Maybe the price is too high

This is going to be far shorter and less researched than it needs to be but I have real life intervening today and I want to get this out there. The rise of fake news and the sheer ugliness of digital interactions has made me think that maybe we need less privacy on the internet. We already know that companies track everything we do, that we are targeted, marketed to in a way wholly impossible to folks nearing their golden years. We also know that our government has an unprecedented ability to surveil us, especially when telecom giants so easily comply with their wishes to dip into our online activity.

While that certainly takes away our anonymity to people with a lot of money/influence/power, it really does nothing to expose us to each other. While google might be able to track down who you are, what you do, and where you live, I don’t think I could with any assurance. And that might be the problem.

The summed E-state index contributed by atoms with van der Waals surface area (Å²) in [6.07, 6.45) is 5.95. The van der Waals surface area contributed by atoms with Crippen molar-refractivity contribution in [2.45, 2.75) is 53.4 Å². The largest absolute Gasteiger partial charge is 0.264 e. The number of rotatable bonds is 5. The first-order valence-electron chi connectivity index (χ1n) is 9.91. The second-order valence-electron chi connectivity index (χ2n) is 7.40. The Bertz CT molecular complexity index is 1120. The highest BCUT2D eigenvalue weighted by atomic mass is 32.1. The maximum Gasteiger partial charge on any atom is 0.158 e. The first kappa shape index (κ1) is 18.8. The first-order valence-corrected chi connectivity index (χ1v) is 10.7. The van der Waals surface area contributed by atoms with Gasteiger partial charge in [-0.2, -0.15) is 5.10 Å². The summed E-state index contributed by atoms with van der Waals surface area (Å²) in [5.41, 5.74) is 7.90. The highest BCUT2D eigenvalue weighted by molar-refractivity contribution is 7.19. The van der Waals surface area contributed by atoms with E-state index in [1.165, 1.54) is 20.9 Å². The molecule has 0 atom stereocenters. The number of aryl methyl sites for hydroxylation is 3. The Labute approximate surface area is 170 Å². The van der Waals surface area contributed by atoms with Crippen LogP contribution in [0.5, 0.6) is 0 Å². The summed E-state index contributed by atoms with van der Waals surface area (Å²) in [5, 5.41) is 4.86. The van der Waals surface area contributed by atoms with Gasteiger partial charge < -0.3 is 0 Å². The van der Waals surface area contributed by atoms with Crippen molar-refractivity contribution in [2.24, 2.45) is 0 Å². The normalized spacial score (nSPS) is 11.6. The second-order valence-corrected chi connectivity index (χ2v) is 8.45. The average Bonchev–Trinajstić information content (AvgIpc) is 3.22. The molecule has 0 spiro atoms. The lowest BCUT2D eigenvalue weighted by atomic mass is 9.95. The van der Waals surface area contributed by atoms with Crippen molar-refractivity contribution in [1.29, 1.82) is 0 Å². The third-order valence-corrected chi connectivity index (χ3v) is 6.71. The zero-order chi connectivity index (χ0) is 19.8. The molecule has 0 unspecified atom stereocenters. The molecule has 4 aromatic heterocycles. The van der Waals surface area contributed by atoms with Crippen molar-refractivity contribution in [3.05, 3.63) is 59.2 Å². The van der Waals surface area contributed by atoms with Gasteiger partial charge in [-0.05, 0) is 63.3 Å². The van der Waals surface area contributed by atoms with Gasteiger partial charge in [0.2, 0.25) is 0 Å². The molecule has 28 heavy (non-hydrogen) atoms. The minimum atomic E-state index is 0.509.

The condition of anonymity on the web today needs to be flipped on its head. We should have greater privacy in our viewing habits, companies and the government shouldn’t be able to dip into our digital lives at will. They can’t set cameras up inside our house to keep tabs on us, they shouldn’t be able to do the equivalent with our web browsers.

However, we need less anonymity when we choose to interact with people. Instead of some stupid handle and hip avatar when we comment on a news article, we should probably have an actual picture and our name. And if/when people cross the line there should be repercussions, including the involvement of law enforcement if the case warrants it. It seems the anonymity of the internet has become too intoxicating for people to engage in the uglier side of our natures, whether out of honest convictions or just the desire to stir the pot and be a bit of a horse’s rear. And when someone is unwilling to put their name and face to something, maybe that should tell us something, too.

How would a system that required/enforced this be put into place? I’m not sure, and frankly it’s not something that’s in my ballpark to tease out. But maybe it’s time we give up on this notion of anonymity that doesn’t really exist anyway, and embrace a digital world where we are forced to look at and acknowledge each other as people rather than an avatar.

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